Department of Computer Science and Technology


CTSRD – Rethinking the hardware-software interface for security

CHERI tablet photo
June 2019: Learn about the CHERI architecture! We have now posted CHERI ISAv7. This new version of the ISA elaborates CHERI-RISC-V, adopts the CHERI Concentrate compression model, adds support for side-channel resistance, and makes a variety of other changes to improve performance and functionality. This is the first version of our specification that directly incorporates formal description of the ISA.
April 2019: We are pleased to announce that our ASPLOS 2019 paper on CHERI and OS design, CheriABI: Enforcing Valid Pointer Provenance and Minimizing Pointer Privilege in the POSIX C Run-time Environment, on the general-purpose OS design implications of CHERI when used for ubiquitous memory safety, has won an ASPLOS Best Paper award.
August 2018: The New Scientist has published an article, Uncrackable computer chips stop malicious bugs attacking your computer, covering CHERI and other projects relating to security-focused computer architectures.

Clean Slate Trustworthy Secure Research and Development (CTSRD - pronounced "custard") is a joint research project between SRI International's Computer Science Laboratory and the University of Cambridge Computer Laboratory, supported by DARPA (part of the DARPA CRASH programme) and Google. The project is revisiting the hardware-software security interface for general-purpose CPUs to fundamentally improve security; to this end, we are integrating a hybrid capability model and continuous hardware-assisted validation of security design principles with a commodity CPU ISA and open source operating systems. We are pursuing several new software/hardware features as part of this research:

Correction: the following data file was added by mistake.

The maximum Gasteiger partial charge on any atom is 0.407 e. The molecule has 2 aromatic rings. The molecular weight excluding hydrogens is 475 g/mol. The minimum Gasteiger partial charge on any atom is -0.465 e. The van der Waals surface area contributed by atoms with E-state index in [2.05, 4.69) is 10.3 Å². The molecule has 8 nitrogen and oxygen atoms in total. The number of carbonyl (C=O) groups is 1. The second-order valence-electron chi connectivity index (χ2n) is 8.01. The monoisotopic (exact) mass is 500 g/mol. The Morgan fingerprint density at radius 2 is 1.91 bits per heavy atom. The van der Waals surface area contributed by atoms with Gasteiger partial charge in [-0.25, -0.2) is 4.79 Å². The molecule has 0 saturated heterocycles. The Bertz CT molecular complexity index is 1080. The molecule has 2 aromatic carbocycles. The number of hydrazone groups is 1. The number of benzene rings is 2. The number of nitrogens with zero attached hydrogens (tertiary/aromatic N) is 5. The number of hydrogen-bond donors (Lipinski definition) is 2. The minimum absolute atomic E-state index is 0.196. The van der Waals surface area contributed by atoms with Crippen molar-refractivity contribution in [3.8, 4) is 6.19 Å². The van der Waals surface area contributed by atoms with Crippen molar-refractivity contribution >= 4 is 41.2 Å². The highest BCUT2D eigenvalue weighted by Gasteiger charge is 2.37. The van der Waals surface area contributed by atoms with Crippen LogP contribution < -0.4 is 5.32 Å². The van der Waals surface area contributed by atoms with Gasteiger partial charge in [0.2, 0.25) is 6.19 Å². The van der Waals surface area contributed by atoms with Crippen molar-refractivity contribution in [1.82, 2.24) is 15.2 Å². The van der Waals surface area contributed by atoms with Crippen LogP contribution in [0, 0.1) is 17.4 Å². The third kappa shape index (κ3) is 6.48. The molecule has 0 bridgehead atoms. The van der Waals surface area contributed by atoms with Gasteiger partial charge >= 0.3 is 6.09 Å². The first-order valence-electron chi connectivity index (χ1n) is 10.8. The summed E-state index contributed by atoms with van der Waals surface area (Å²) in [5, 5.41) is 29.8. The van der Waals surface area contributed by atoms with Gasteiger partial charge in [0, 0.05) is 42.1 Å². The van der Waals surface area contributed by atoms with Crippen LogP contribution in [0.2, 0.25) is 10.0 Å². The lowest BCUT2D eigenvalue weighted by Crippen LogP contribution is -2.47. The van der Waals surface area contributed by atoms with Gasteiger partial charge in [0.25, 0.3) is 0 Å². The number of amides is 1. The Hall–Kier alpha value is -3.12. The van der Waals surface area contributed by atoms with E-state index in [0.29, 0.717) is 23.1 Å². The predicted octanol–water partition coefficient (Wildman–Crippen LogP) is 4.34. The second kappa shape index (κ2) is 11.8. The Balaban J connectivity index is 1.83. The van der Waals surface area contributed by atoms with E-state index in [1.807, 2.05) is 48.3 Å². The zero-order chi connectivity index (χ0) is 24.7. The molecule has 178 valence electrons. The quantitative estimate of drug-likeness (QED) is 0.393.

There is a strong interest, throughout, in judiciously applying formal methodology and bringing formally grounded techniques to mainstream hardware and software development. This work has motivated the creation of the Bluespec extensible RISC implementation – an open-source platform for research into the hardware-software interface, with a BSD-licensed operating system and toolchain based on FreeBSD and Clang/LLVM. We are using open source, wherever possible, to transition new technologies into mainstream use.

CTSRD builds on long past experience at both institutions in security and systems research, including Multics, PSOS, the Newcastle DSS, separation kernels, the DARPA CHATS programme, PVS/SAL/YICES, LynuxWorks, the CAP computer, the MAC Framework, multi-threaded CPU design, Xen, Capsicum, and MirageOS.

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